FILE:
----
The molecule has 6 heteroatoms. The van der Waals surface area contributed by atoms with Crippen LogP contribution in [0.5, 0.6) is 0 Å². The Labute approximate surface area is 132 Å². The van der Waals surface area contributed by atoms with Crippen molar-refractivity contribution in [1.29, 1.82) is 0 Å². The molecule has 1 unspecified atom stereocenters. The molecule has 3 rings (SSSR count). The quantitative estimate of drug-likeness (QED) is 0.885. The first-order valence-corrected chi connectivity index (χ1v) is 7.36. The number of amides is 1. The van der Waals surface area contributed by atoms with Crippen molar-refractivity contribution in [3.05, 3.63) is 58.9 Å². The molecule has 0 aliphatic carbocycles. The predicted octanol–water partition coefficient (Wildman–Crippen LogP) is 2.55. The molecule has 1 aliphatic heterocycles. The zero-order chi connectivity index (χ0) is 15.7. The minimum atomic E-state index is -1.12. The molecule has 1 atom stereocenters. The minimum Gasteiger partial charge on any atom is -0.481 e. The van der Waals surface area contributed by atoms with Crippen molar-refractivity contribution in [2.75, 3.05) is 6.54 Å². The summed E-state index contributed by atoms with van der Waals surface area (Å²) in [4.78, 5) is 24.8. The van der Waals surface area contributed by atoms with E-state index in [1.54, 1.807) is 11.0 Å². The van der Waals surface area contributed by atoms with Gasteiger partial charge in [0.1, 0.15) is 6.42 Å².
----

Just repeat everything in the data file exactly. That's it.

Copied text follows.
The molecule has 6 heteroatoms. The van der Waals surface area contributed by atoms with Crippen LogP contribution in [0.5, 0.6) is 0 Å². The Labute approximate surface area is 132 Å². The van der Waals surface area contributed by atoms with Crippen molar-refractivity contribution in [1.29, 1.82) is 0 Å². The molecule has 1 unspecified atom stereocenters. The molecule has 3 rings (SSSR count). The quantitative estimate of drug-likeness (QED) is 0.885. The first-order valence-corrected chi connectivity index (χ1v) is 7.36. The number of amides is 1. The van der Waals surface area contributed by atoms with Crippen molar-refractivity contribution in [3.05, 3.63) is 58.9 Å². The molecule has 0 aliphatic carbocycles. The predicted octanol–water partition coefficient (Wildman–Crippen LogP) is 2.55. The molecule has 1 aliphatic heterocycles. The zero-order chi connectivity index (χ0) is 15.7. The minimum atomic E-state index is -1.12. The molecule has 1 atom stereocenters. The minimum Gasteiger partial charge on any atom is -0.481 e. The van der Waals surface area contributed by atoms with Crippen molar-refractivity contribution in [2.75, 3.05) is 6.54 Å². The summed E-state index contributed by atoms with van der Waals surface area (Å²) in [4.78, 5) is 24.8. The van der Waals surface area contributed by atoms with E-state index in [1.54, 1.807) is 11.0 Å². The van der Waals surface area contributed by atoms with Gasteiger partial charge in [0.1, 0.15) is 6.42 Å².